Gnit, the last play I saw Sunday afternoon at the 37th Humana Festival, is classic Will Eno. By that, I mean I was thrilled by it, but another critic seated in front of me loudly declared it "shit" before walking out at intermission. The premiere is helmed by Actors Theatre of Louisville artistic director Les Waters, who directed Eno's similarly divisive Middletown at Steppenwolf in 2011. Eno's latest is a loose comic adaptation of Ibsen's unwieldy Peer Gynt, itself based on Norwegian folklore. Ibsen's Peer is the son of a man ruined by his indulgences, who rather than face his own reality and responsibilities travels the world aimlessly in search of meaning. Eno's Peter Gnit (Dan Waller) is similarly abdicative; he explains the origin of his surname as being a typo the family just came to accept.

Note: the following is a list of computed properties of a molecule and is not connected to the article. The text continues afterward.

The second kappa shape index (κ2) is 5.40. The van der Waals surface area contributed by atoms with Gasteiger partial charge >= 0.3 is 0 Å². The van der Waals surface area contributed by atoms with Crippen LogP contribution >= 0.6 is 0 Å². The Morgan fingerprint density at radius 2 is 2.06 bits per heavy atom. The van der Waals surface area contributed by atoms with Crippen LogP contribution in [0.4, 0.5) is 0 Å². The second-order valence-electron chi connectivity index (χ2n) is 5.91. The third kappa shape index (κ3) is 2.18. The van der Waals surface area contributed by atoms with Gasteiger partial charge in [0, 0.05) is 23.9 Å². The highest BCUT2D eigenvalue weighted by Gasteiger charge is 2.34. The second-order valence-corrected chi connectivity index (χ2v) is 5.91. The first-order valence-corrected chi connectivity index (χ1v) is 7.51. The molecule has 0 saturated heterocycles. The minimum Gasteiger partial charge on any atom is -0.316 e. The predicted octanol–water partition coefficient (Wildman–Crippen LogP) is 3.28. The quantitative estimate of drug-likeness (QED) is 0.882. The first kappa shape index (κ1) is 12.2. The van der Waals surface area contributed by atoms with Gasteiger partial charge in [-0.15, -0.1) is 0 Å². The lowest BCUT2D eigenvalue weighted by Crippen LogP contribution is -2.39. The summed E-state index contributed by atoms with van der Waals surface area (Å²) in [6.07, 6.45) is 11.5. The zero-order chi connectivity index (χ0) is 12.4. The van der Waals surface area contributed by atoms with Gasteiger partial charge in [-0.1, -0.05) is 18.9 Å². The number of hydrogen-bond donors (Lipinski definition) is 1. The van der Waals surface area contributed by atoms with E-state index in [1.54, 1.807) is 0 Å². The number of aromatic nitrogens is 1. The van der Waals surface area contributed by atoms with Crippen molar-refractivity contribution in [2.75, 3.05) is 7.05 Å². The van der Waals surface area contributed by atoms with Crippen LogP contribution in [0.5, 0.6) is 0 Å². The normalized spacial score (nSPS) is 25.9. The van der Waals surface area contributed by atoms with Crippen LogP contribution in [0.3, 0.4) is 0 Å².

Roger Ebert was remembered Sunday as a loving and devoted husband and an extraordinary friend who enriched, inspired and uplifted all those around him.
More than 200 close friends and family members gathered in the chapel of Graceland Cemetery for a private visitation and a chance to share their remembrances of the beloved film critic and media trailblazer who died at 70 Thursday after a long battle with cancer.
“Roger never acted superior to anyone. But the truth is, he was a king — and he was my prince,” said his wife, Chaz, who began the impromptu tributes with her reflections on their life together and on Roger’s final days.